Raindrops hang on a sign for Wall Street outside the New York Stock Exchange in New York
Raindrops hang on a sign for Wall Street outside the New York Stock Exchange in Manhattan in New York City, New York, U.S., October 26, 2020. Reuters

A look at the day ahead in Asian markets from Jamie McGeever.

A U.S. or global recession in 2023 may not be most people's base case forecast, but the risks are sufficient enough for investors to be positioning accordingly as this year draws to a close.

Yet equity and bond markets appear to be sending conflicting signals.

Wall Street is determined to bounce on any dip, and is up 15% from the October low. The VIX index of implied volatility hit a three-month low of 21.45 on Tuesday and has now fallen five days in a row, the longest run of declines since May.

The earnings growth forecast for next year continues to decline, but at around 4% it is still in positive territory. Valuations have come down but are still above long-run averages.

Equities have not priced in the damage higher interest rates will do. Admittedly, Asian stocks have cheapened much more in nominal and relative terms, perhaps in part due to the huge FX valuation mismatch against the dollar this year.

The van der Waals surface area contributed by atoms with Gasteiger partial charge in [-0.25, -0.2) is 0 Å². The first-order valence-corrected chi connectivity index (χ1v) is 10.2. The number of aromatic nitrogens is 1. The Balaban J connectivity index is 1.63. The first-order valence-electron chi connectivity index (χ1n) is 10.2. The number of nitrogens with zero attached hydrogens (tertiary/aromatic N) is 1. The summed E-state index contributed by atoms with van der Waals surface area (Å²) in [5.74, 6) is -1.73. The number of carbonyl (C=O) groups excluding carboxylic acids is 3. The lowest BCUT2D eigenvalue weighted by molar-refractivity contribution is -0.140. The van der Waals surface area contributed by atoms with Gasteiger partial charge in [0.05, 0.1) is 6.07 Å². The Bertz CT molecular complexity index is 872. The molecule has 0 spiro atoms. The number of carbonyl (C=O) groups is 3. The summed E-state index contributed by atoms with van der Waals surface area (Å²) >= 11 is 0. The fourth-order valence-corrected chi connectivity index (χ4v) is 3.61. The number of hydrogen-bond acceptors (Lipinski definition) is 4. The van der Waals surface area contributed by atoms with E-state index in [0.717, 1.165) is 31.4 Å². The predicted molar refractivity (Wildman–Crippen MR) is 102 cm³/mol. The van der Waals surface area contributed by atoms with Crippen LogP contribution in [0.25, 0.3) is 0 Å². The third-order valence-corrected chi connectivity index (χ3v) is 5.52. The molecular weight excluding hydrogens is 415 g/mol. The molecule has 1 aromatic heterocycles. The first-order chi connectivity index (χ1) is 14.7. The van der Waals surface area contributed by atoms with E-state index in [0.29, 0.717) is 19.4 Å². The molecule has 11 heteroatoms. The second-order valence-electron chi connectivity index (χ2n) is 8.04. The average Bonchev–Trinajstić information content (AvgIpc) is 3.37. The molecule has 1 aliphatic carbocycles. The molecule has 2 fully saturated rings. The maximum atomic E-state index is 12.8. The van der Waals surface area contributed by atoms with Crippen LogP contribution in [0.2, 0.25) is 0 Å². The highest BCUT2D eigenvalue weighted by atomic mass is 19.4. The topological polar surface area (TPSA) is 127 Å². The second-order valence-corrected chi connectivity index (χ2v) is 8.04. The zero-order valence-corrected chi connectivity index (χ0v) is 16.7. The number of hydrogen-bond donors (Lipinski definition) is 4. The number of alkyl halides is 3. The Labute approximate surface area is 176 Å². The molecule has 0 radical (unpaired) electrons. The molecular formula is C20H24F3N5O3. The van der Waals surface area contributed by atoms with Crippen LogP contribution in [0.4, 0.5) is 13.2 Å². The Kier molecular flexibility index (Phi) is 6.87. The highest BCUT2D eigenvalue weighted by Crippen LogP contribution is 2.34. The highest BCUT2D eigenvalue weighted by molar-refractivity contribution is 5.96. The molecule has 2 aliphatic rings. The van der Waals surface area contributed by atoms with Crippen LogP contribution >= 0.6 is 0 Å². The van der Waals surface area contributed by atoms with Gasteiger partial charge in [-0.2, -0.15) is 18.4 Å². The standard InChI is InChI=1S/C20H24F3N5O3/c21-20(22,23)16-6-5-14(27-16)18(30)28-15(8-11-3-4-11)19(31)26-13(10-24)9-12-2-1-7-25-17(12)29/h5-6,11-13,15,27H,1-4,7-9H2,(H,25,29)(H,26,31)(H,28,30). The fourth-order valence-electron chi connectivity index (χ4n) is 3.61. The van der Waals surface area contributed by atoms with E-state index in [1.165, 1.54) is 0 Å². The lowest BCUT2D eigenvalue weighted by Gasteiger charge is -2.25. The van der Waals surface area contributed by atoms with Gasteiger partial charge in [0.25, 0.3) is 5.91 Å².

But valuations are still around historical averages.

MSCI Asia ex-Japan - valuations

The MSCI Asia ex-Japan index of realized volatility is more than twice the average of the past 20 years, and has only been higher during three episodes over the last 10 years - China's mini-devaluation in 2015, the COVID-19 pandemic in 2020, and Russia's invasion of Ukraine this year.

MSCI Asia ex-Japan - realized volatility

But if Wall Street continues to push higher, as it did again on Tuesday, Asia will follow.

Compare that to fixed income, where the entire U.S. yield curve from one month out to 30 years is inverted, some parts by the most in 40 years. Nearly 50 bps of Fed rate cuts in the second half of next year is priced in.

That is screaming recession.

Bond market volatility has come off a bit in recent weeks, but remains historically elevated - the three-month U.S. Treasury 'MOVE' index is higher today than the pandemic peak of March 2020.

In essence, 'risk free' assets are pricing in the worst, risk assets aren't. Bond investors are paid to be gloomy so usually price in the worst, while stock investors are paid to be upbeat and often wake up to crises after it's too late - witness the Great Financial Crisis.

Who is on the right track - stocks or bonds?

Three key developments that could provide more direction to markets on Wednesday:

- FOMC minutes of Nov. 1 to 2 meeting

- U.S., euro zone, UK, Australian flash PMIs (November)

- University of Michigan U.S. inflation expectations (November)